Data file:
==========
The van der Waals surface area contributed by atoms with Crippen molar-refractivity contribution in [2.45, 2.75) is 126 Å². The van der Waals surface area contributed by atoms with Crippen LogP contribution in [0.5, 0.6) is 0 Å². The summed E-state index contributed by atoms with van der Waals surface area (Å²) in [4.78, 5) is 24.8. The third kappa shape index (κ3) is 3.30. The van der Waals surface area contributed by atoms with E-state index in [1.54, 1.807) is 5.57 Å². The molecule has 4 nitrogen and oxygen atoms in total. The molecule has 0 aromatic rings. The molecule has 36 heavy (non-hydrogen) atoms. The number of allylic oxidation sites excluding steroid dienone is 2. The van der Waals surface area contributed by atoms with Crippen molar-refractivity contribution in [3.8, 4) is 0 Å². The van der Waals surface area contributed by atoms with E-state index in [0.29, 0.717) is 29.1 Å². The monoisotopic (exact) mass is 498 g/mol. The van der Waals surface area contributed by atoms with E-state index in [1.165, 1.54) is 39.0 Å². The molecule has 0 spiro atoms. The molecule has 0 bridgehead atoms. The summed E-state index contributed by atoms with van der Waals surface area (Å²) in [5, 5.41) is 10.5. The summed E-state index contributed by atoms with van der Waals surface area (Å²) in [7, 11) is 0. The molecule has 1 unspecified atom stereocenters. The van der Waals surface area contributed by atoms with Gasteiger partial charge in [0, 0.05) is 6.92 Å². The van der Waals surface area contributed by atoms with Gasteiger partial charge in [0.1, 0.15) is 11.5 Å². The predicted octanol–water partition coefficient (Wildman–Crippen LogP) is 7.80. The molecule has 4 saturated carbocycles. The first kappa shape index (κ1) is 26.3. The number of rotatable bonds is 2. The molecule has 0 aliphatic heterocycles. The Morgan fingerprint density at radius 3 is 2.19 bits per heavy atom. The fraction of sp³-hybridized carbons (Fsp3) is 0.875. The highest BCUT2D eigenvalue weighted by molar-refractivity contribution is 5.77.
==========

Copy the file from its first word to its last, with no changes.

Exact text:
The van der Waals surface area contributed by atoms with Crippen molar-refractivity contribution in [2.45, 2.75) is 126 Å². The van der Waals surface area contributed by atoms with Crippen LogP contribution in [0.5, 0.6) is 0 Å². The summed E-state index contributed by atoms with van der Waals surface area (Å²) in [4.78, 5) is 24.8. The third kappa shape index (κ3) is 3.30. The van der Waals surface area contributed by atoms with E-state index in [1.54, 1.807) is 5.57 Å². The molecule has 4 nitrogen and oxygen atoms in total. The molecule has 0 aromatic rings. The molecule has 36 heavy (non-hydrogen) atoms. The number of allylic oxidation sites excluding steroid dienone is 2. The van der Waals surface area contributed by atoms with Crippen molar-refractivity contribution in [3.8, 4) is 0 Å². The van der Waals surface area contributed by atoms with E-state index in [0.29, 0.717) is 29.1 Å². The monoisotopic (exact) mass is 498 g/mol. The van der Waals surface area contributed by atoms with E-state index in [1.165, 1.54) is 39.0 Å². The molecule has 0 spiro atoms. The molecule has 0 bridgehead atoms. The summed E-state index contributed by atoms with van der Waals surface area (Å²) in [5, 5.41) is 10.5. The summed E-state index contributed by atoms with van der Waals surface area (Å²) in [7, 11) is 0. The molecule has 1 unspecified atom stereocenters. The van der Waals surface area contributed by atoms with Gasteiger partial charge in [0, 0.05) is 6.92 Å². The van der Waals surface area contributed by atoms with Gasteiger partial charge in [0.1, 0.15) is 11.5 Å². The predicted octanol–water partition coefficient (Wildman–Crippen LogP) is 7.80. The molecule has 4 saturated carbocycles. The first kappa shape index (κ1) is 26.3. The number of rotatable bonds is 2. The molecule has 0 aliphatic heterocycles. The Morgan fingerprint density at radius 3 is 2.19 bits per heavy atom. The fraction of sp³-hybridized carbons (Fsp3) is 0.875. The highest BCUT2D eigenvalue weighted by molar-refractivity contribution is 5.77.